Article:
US

NASA Supervisors Charged in Chinese Spy Case

Two NASA supervisors were criminally indicted Tuesday under U.S. espionage laws for “willfully violating” national security regulations while allowing a visiting Chinese foreign national to gain “complete and unrestricted access” to the space agency’s Langley Research Center, according to the U.S. Attorneys office for the Eastern District of Virginia.

The indictments of NASA Langley supervisors Glenn A. Woodell and Daniel J. Jobson cap a federal investigation into the two supervisor’s decision to permit Bo Jiang unrestricted access for two years at Langley. Bo Jiang was deported back to China in 2013.

Assistant U.S. Attorney Lisa McKeel filed the indictments against the two NASA supervisors before the U.S. District Court in Newport News, Virginia on October 20.  The Daily Caller News Foundation obtained the indictments. Woodell and Jobson’s case will come before a yet-to-be named U.S. District Judge in the next few weeks, according to the U.S. Attorneys office.

McKeel charged Woodell and Jobson under Title 18 section 799 of the federal espionage statute, alleging their “failing to protect NASA information from unauthorized disclosure” and “continuing to allow a foreign national to exercise complete and unrestricted access to a NASA computer and the information contained.”

Woodell and Jobson also permitted Bo to travel home to China with a NASA-issued laptop that contained sensitive government information.

FBI agents arrested Bo at Dulles International Airport who tried to flee the country by buying a one-way ticket to Beijing in 2013. The Bo Jiang case was considered at the time as a prime example of lax national security awareness throughout the space agency.

The permissive attitude about IT security was blamed in part for last summer’s loss of personal information for 22 million federal government workers and their families through a breach at the U.S. Office of Personnel Management. 

It also a concern as a result of former Secretary of State Hillary Clinton decision to use a personal email account and private server located at her New York home to conduct official government business. Hundreds of emails found on the Clinton server contained sensitive or classified information that may have been compromised by hackers working for foreign intelligence services.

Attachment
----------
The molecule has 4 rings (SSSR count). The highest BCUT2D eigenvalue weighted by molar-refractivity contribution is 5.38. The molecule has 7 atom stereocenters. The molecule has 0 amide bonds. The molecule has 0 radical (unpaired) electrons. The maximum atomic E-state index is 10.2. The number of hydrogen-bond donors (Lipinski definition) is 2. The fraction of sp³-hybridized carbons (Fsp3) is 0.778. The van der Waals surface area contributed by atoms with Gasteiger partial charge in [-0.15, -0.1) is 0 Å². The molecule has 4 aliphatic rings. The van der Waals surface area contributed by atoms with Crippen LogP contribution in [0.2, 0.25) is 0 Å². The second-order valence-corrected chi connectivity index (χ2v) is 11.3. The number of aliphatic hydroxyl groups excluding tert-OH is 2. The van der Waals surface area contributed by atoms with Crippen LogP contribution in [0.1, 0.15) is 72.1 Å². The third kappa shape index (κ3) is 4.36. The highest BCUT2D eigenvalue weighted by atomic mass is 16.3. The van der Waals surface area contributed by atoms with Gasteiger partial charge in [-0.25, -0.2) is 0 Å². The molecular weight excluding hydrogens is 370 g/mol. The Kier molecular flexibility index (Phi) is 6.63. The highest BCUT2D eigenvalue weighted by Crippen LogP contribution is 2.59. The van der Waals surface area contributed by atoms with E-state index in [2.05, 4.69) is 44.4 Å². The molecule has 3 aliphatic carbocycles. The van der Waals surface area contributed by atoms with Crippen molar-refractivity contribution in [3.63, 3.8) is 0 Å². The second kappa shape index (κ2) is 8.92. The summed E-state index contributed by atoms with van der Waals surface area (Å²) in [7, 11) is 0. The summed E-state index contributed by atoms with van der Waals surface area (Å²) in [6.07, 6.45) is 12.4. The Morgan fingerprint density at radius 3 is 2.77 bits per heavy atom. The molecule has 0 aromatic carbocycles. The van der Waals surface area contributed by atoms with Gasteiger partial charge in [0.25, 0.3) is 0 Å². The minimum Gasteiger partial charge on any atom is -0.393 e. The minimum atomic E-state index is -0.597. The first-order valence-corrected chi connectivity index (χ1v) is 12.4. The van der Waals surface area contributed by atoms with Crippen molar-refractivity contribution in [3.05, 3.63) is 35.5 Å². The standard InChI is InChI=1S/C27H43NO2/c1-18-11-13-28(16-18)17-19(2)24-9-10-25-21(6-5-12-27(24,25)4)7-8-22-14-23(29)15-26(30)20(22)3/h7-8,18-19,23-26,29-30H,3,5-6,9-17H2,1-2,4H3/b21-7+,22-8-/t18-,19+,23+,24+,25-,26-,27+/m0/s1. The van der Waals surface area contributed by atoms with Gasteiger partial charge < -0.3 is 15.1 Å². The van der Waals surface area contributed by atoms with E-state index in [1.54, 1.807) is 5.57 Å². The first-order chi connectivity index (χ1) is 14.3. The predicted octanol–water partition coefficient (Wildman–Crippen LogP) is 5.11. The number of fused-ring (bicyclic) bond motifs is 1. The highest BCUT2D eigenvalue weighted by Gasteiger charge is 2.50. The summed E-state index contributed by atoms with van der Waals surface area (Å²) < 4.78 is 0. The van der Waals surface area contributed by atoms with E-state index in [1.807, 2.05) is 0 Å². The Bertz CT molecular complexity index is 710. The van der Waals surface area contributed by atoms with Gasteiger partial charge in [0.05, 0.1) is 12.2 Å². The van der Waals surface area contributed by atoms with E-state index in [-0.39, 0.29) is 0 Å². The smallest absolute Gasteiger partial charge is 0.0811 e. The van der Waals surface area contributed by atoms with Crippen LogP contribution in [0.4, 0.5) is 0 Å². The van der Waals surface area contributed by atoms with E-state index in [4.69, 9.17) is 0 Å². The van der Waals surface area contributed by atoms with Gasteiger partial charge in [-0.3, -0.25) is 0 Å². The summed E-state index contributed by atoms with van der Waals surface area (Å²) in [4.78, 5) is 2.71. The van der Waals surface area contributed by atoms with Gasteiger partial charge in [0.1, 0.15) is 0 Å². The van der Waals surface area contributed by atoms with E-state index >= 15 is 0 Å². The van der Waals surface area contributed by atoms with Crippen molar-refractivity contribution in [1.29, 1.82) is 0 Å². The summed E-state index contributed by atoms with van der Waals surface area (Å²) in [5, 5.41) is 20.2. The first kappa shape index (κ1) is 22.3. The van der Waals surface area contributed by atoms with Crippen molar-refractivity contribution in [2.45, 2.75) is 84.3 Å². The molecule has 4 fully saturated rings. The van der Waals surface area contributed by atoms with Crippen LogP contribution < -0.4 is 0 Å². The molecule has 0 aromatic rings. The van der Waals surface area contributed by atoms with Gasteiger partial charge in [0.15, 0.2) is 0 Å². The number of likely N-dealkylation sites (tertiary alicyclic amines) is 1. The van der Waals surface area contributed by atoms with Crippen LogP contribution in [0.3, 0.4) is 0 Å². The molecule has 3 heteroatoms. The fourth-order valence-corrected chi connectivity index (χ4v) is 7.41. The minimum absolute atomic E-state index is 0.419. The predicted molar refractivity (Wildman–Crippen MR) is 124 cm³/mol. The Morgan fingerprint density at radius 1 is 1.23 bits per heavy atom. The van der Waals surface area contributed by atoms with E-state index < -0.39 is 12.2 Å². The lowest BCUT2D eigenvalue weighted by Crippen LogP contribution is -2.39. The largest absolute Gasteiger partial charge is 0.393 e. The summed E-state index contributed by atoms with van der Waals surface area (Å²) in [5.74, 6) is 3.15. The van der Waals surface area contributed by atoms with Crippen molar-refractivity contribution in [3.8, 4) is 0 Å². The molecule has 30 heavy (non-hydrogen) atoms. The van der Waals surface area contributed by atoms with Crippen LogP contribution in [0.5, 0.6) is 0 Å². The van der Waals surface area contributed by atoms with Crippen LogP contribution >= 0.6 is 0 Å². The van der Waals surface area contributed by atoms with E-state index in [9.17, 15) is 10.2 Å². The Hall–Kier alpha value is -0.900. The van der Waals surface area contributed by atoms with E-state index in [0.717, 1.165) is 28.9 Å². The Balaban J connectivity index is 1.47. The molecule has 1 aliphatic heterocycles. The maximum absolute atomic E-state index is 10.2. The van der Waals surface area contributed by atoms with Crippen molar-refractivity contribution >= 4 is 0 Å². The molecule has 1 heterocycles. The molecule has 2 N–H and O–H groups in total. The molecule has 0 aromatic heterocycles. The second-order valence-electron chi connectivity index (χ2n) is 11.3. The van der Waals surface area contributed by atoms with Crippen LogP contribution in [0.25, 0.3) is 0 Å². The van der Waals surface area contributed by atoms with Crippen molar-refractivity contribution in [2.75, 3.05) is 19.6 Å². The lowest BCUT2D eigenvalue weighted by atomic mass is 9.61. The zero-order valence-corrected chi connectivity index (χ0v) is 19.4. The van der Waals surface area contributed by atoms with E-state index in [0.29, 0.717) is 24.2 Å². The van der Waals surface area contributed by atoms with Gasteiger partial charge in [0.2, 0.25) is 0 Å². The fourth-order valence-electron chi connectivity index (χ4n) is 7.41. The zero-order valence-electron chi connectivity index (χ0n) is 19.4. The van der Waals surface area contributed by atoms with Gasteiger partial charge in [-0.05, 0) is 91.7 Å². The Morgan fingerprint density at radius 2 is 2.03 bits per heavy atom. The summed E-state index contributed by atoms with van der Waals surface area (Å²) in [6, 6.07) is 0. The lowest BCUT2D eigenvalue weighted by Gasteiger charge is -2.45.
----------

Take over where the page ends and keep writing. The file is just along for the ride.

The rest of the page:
“This indictment is interesting because the NASA Administrator and the administration fought us all the way,” recalled former Representative Frank Wolf in an interview with the DCNF. Wolf was the Virginia Republican who first made the Bo Jiang case public.

Wolf was chairman of a House subcommittee that had appropriations oversight of NASA. He retired in 2014 after 30 years in office.

“I want to commend the FBI,” he told TheDCNF. “And I want to commend the U.S. Attorneys office because I know when you get these cases there is a lot of push back.  We now see what the Chinese are doing with the cyberattacks.”

Wolf was one of 17 House congressmen whose office computers were hacked by the Chinese in 2008. All 17 were members of the House Foreign Affairs Committee.

Despite the record of Chinese attacks, Wolf said it was impossible to get the Obama administration or NASA to seriously investigate the Bo Jiang case.

“When the high level whistleblower came to us, we really couldn’t get anybody within the administration or NASA to take this seriously nor could we get the IG,” Wolf said. “We were told, ‘Bo Jiang, no problem, don’t worry about it. This is alarmist. There’s nothing there.’ Only after we got law enforcement involved could we get action.”

A knowledgeable NASA official who requested anonymity said “the whole Bo Jiang incident was brought to management’s attention. They ignored it. They asked us to ignore it.”

The official said foreigners have more, not less, access to NASA operations at present.

Before the Bo Jiang case all foreign nationals, including green card holders, could be monitored and restricted. But now green card holders are treated like U.S. citizens with unrestricted access to all parts of the space research facility.

“If you have a green card, your allegiance may still be to China, but the green card gets you legal authority to work in the United States,” he said. “Therefore we don’t track them. They don’t have restrictions to transfer technology control plans. They’re given access the same exact way as a U.S. citizen because they have a green card.”

The official also charged that Woodell asked NASA authorities if he could return to the space center as an outside consultant after a guilty plea. The official did not know what Woodell was told.

Whistleblowers who went out on a limb to disclose the Bo Jiang case continue to face difficulties. One of them recently left the agency and accepted a reduction in pay, going from a GS-15 to a lower paying GS-13 ranking.

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